It’s been fascinating too, everything that I add on the farm adds a whole other sweep of wildlife. So this is the first time that I’ve seen cow birds on the farm. I’ve had pigs for six months and now I have cow birds! It’s really interesting to see the invitation that goes out when you do anything. Especially because I started from hayfield. It was nothing, you know. Even putting up the fences for the pigs out there, just the fence posts themselves have been great perches for hawks. Just that little bit of height in the grass… Within two months of putting in ponds I had three-quarters of the frog species in the state of Wisconsin. They just moved in. So yeah, I think what’s fascinating to me is since I’ve tossed out the ideas that I had about linear agriculture the abundance just took off.

As you keep the big picture of your land and your life work do you have personal guiding principles that you’ve found to be infallible, or hold very true?

Yeah! Permaculture design is the first one I would say. The core principles there are about building resilience and listening to nature. Just as an example, all of the market gardens that are out there in clay soil would never work with a tractor. In the first couple of years that I started them up we had a huge flood and I couldn’t plant until July. So I looked around and, traditionally native peoples would plant in the flood plains of rivers and have raised beds and water would run between the raised beds. So originally I knew about that model from Mexico but later on found out that the same agriculture style was practiced along the Bad River, so that gave me a lot of production out of a small space. I don’t have to weed it once it gets weeded in the spring. I can trap water there so in typical years I don’t have to irrigate until late summer. And then the amount of birds species that moved in once water was around, and the amount of frogs that ate all the slugs! The synergy was just like, “Whoah, crazy!” And that was just from paying attention.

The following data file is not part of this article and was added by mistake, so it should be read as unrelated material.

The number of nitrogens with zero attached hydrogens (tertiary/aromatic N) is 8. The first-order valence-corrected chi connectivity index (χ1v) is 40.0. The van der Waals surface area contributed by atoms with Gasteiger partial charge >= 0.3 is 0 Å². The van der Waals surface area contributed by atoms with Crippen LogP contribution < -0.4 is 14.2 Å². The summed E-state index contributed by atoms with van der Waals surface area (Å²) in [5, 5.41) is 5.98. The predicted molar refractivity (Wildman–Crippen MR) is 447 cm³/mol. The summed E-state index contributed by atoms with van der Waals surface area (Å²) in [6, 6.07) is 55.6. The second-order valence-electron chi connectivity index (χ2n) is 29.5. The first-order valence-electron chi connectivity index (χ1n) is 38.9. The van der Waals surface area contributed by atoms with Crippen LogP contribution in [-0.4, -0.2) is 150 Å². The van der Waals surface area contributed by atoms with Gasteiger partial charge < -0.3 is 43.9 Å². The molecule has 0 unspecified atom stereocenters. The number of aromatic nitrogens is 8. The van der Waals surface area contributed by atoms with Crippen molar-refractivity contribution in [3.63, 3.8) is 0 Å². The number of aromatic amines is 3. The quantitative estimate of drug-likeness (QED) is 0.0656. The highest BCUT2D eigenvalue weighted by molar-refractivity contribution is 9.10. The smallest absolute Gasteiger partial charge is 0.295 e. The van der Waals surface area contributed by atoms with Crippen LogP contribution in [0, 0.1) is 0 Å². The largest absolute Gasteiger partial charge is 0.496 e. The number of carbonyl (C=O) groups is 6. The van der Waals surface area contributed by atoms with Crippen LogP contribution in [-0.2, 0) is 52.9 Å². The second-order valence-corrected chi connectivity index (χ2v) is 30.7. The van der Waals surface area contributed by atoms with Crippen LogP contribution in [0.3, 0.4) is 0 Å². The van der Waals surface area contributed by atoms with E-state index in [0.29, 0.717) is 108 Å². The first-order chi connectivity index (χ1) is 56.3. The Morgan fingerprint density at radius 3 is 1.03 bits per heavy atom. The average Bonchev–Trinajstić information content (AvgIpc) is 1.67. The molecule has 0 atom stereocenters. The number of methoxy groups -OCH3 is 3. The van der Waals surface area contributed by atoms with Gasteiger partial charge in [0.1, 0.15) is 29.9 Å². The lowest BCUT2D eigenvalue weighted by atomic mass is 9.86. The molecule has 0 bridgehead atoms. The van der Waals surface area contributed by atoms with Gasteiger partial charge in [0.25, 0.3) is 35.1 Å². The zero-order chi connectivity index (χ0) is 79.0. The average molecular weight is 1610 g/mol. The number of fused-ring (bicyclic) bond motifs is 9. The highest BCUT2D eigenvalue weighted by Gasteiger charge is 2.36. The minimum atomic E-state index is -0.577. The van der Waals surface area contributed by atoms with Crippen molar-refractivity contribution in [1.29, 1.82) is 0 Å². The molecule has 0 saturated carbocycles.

So paying attention, you know, has taught me a lot. I would say those are the easy two principles. And then the resilience piece of it is what… do I have to get all of my essentials, whether that’s energy, water, food, heat. How do I create a house that does that and how do I supply the things on my farm that way… I look at every piece of the farm, how does that link up to everything else and how does that do more than one thing?

That extends beyond the borders of the farm. How does this farm fit into the broader western Lake Superior watershed? Because the only resilience that this farm is gonna have is if the whole region is resilient. So where is my energy coming from? Where are my foods going? And what’s coming back to the farm... So the work that I’m doing is not just about growing food. But also what are the economic structures? What are the financial structures? What are the community celebrations? How do those things become more vibrant? Because that’s just gonna help us weather the shocks better that are in process already.

That’s something we’re interested in talking about with folks around the lake, the idea of a changing global climate and how that affects places we know, people we know, on a very micro level. Can you speak more to what your thoughts are on the future of climate adaptation?